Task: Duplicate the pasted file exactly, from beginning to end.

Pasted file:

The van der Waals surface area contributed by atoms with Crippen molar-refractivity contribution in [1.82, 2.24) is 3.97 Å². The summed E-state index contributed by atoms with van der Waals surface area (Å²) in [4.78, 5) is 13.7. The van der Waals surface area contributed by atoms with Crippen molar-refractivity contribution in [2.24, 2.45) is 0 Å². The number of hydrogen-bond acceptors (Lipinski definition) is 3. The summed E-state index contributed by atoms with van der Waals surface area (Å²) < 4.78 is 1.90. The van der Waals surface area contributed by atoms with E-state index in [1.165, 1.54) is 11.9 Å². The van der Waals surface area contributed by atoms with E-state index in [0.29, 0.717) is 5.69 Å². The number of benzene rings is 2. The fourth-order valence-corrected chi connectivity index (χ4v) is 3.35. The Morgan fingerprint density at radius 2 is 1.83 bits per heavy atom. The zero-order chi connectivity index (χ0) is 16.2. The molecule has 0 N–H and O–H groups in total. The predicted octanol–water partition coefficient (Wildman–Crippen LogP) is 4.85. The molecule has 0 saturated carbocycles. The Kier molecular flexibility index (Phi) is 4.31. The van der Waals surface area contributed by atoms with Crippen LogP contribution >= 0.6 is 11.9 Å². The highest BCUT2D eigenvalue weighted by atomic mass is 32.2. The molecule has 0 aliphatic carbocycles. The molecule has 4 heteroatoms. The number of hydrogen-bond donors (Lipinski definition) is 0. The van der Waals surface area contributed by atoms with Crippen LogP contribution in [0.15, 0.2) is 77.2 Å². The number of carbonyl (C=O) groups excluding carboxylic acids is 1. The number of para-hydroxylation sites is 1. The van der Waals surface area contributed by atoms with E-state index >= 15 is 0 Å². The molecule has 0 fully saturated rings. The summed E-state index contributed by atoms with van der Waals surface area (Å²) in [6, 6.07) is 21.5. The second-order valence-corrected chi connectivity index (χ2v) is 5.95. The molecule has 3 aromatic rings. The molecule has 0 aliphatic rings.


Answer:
The van der Waals surface area contributed by atoms with Crippen molar-refractivity contribution in [1.82, 2.24) is 3.97 Å². The summed E-state index contributed by atoms with van der Waals surface area (Å²) in [4.78, 5) is 13.7. The van der Waals surface area contributed by atoms with Crippen molar-refractivity contribution in [2.24, 2.45) is 0 Å². The number of hydrogen-bond acceptors (Lipinski definition) is 3. The summed E-state index contributed by atoms with van der Waals surface area (Å²) < 4.78 is 1.90. The van der Waals surface area contributed by atoms with E-state index in [1.165, 1.54) is 11.9 Å². The van der Waals surface area contributed by atoms with E-state index in [0.29, 0.717) is 5.69 Å². The number of benzene rings is 2. The fourth-order valence-corrected chi connectivity index (χ4v) is 3.35. The Morgan fingerprint density at radius 2 is 1.83 bits per heavy atom. The zero-order chi connectivity index (χ0) is 16.2. The molecule has 0 N–H and O–H groups in total. The predicted octanol–water partition coefficient (Wildman–Crippen LogP) is 4.85. The molecule has 0 saturated carbocycles. The Kier molecular flexibility index (Phi) is 4.31. The van der Waals surface area contributed by atoms with Crippen LogP contribution >= 0.6 is 11.9 Å². The highest BCUT2D eigenvalue weighted by atomic mass is 32.2. The molecule has 0 aliphatic carbocycles. The molecule has 4 heteroatoms. The number of hydrogen-bond donors (Lipinski definition) is 0. The van der Waals surface area contributed by atoms with Crippen LogP contribution in [0.15, 0.2) is 77.2 Å². The number of carbonyl (C=O) groups excluding carboxylic acids is 1. The number of para-hydroxylation sites is 1. The van der Waals surface area contributed by atoms with E-state index >= 15 is 0 Å². The molecule has 0 fully saturated rings. The summed E-state index contributed by atoms with van der Waals surface area (Å²) in [6, 6.07) is 21.5. The second-order valence-corrected chi connectivity index (χ2v) is 5.95. The molecule has 3 aromatic rings. The molecule has 0 aliphatic rings.